One exception is the Commonwealth of Massachusetts, where VCP operates as a brand of Medicaid. Because of the state Healthcare Reform Law of 2007, VCP and Medicaid collaborate as MassHealth Community Partners. Nevertheless, this collaboration provides medical assistance and healthcare to veterans across the state, from Suffolk County to Berkshire, as well as Worcester, Plymouth, and Essex. Care is available to veterans in all major cities like Boston, Springfield, Cambridge, Lowell, or Plymouth.17

What’s the VA Choice Coverage for Addiction Treatment?

Since the VA is the primary coordinator of benefits for VCP, veterans are no longer responsible for any co-payments to their insurance companies. This means that veterans are solely responsible for their VA copayment. However, keep in mind that if you do have private health insurance, you’re required to submit that information to the VA Choice Program.18

When getting VA-related treatment from a private doctor, veterans with private insurance that requires a copay aren’t liable for any in this case. Those who pay copayments to VA are subject to the same requirements under the VCP, while those who don’t have a VA copay can see a private doctor without paying anything. However, if you received treatment for any non-VA-related medical condition, you’ll receive a copay bill from your insurance company.3, 19

VA Choice Eligibility Criteria

Aside from being enrolled in VA healthcare, veterans have to meet at least one of the following conditions:3

  • The veteran lives 40+ miles from the nearest VA medical facility.
  • Traveling to the nearest VA facility creates other types of burdens, or getting to the nearest VA medical facility requires travel by air, boat, or ferry.
  • Veterans are “waitlist-eligible” if the VA is unable to offer an appointment within 30 days.
  • The VA doesn’t offer the required services.
  • If there’s no VA medical facility that can provide full service in the veteran’s state, they are eligible for VCP care if they live more than 20 miles from a VA medical facility and are located in:3
    • Alaska.
    • Hawaii.
    • New Hampshire.
    • U.S. territories (excluding Puerto Rico).
  • If it’s in a veteran’s best medical interest or a VA service line isn’t up to relevant quality standards.10

The Process of Getting VA Choice Program Coverage for Addiction Treatment

The VA program covers services related to substance abuse. However, all elements of treatment and care under the VCP need to be authorized first. To access services for substance use issues, the first step is to apply for VA health care. When you sign up, there are two options:5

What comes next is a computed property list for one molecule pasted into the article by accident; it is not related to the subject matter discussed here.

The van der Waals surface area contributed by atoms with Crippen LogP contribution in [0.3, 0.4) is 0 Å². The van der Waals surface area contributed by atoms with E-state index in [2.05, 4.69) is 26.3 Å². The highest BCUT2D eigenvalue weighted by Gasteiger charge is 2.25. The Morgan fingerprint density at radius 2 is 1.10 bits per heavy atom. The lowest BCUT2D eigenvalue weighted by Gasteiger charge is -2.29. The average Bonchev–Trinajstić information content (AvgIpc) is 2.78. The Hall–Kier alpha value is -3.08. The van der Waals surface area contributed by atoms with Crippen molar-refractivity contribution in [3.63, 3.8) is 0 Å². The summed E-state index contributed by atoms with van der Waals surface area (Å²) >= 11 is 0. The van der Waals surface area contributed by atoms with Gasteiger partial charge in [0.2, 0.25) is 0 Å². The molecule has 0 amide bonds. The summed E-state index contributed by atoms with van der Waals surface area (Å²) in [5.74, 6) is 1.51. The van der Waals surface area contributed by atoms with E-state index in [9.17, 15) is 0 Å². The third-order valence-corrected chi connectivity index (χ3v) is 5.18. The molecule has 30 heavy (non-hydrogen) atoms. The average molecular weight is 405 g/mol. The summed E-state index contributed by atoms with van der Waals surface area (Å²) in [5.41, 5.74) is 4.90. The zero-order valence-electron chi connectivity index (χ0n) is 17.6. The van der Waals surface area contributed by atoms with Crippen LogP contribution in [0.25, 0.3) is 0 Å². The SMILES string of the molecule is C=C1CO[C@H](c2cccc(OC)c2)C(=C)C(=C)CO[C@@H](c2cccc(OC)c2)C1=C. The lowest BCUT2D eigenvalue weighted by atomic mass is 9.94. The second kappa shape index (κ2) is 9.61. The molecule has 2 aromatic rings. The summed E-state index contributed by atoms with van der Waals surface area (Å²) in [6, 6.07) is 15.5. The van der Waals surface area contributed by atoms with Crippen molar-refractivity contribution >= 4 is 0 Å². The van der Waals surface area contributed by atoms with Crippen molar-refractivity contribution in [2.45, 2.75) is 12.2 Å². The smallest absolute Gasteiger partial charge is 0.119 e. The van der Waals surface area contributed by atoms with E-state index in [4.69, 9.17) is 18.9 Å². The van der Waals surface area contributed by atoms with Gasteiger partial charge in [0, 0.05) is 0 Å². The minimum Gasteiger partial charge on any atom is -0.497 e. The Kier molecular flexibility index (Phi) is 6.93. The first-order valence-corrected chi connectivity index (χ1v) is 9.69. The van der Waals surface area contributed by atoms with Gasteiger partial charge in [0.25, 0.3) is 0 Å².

• In case you already have a VA primary care provider, they can help you with the screening process for SUDs and any related issues, like mental health disorders. After that, they will offer appropriate treatment.
  • In case you don’t already have a VA primary care provider or have never used any of the VA services, to get all the necessary information and guidance, you can:

What if My VA Choice Doesn’t Cover All My Costs?

In case you don’t have VA healthcare benefits or are not fully covered for the type of treatment you need, you might be still able to get care:5

  • If you’ve served in a combat zone, you can get free private counseling, substance abuse assessment, and other types of support at community Vet Centers.
  • If you’re homeless or at risk of becoming homeless, you can get information at the VA website or contact the toll-free 24/7 National Call Center for Homeless Veterans at (877) 424-3838. A trained hotline counselor will provide information about available programs, and other services in your area. Since all medical information is private and protected by law, these calls are confidential.

Veterans whose treatment isn’t fully covered can ask about different payment options. Some rehab centers offer completely free or low-cost treatment to patients with low income, and some offer sliding fee scales. Of course, most of the SUD treatment facilities accept out-of-pocket payments, so borrowing money in time-sensitive circumstances is another option.20

If you need a general assessment of your treatment options and information about your insurance coverage and payment possibilities, you can reach out to AAC. Trained admission navigators can guide you through the intake process and answer any additional questions you might have about treatment.

Was this page helpful?
Thank you for your feedback.

American Addiction Centers (AAC) is committed to delivering original, truthful, accurate, unbiased, and medically current information. We strive to create content that is clear, concise, and easy to understand.

Read our full editorial policy

While we are unable to respond to your feedback directly, we'll use this information to improve our online help.